The idea of a team is for everyone to work together. When one team member is having an issue, the entire team, by extension, is having an issue. As a project manager, deal with errant team members as soon as the problem is brought to your attention.

Meeting Team Members at their Level of Need

The idea of regular status checks is to avoid deadline issues. Even so, there are unforeseen circumstances that can put you behind on a project. What are those unforeseen circumstances? They could be, for example:

  • Illness of a team member
  • Termination of a team member (or they voluntarily leave the company)
  • Client changes that warrant revamping the project plan
  • Inexperienced team members
  • Too many commitments across various projects


Any one of these could pose a problem. They all require a face-to-face meeting with the project manager.

Discussing Discipline with your Team Member

The best way to confront a performance issue is head on. It works best for everyone involved and is in the best interest of the team. Also, to respect privacy, hold this meeting behind closed doors.

  1. Describe the performance gap – Present your case to the team member. Discuss where their performance level is in relation to where the task timeline says that it should be. Bring up each incident in order of occurrence. A single issue could be dealt with by a visit to their desk to inquire about the reason. Save performance reviews for repeated problems.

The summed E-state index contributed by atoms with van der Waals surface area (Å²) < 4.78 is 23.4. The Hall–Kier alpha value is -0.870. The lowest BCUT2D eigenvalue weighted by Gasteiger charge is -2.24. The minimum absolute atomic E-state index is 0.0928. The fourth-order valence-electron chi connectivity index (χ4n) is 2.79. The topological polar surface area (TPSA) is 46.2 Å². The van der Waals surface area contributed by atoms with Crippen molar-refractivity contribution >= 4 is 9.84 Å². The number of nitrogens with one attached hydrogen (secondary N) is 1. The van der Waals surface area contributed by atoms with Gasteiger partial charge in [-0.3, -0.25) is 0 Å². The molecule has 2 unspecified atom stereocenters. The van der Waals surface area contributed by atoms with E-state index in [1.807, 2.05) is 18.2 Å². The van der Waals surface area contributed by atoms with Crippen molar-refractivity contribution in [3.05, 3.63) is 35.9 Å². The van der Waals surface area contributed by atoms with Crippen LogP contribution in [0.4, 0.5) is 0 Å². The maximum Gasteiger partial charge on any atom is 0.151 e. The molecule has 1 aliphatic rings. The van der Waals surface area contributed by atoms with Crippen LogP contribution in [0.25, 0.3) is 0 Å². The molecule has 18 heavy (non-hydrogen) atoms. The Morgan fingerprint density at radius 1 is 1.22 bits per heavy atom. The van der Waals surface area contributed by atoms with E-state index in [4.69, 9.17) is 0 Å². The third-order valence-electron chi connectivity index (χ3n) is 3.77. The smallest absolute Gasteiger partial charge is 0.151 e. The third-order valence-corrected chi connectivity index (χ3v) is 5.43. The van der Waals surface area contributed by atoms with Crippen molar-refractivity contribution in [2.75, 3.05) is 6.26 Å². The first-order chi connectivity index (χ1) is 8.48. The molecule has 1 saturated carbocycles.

2. Explain the consequences of the missed deadline or poor performance – Present the consequences in relation to the project. Maybe another team member had to take on additional responsibilities to get the job finished without affecting the next milestone. The client may even have been upset by the missed deadline if it was a particularly crucial one to the project.
  3. Ask for the team member’s perspective on the issue – It’s always good to get the team member’s side of the story. If it was an illness, repeated absences or lack of productivity, allow them to explain in their own words. When they are done, repeat back to them what they have said to make sure you understand.
  4. Ask for suggestions to get back on track – Better results are expected when the team member is involved in solving their own problems. Instead of dictating what will be done, ask them to come up with suggestions for actions they could take to correct past behavior. Write down each suggestion and evaluate it for effectiveness.
  5. Document the new agreement – Once you come up with a viable solution (or solutions), write it down. Draw up an agreement documenting the issues that led to the meeting, the solutions that are in place and a future date for re-evaluation.
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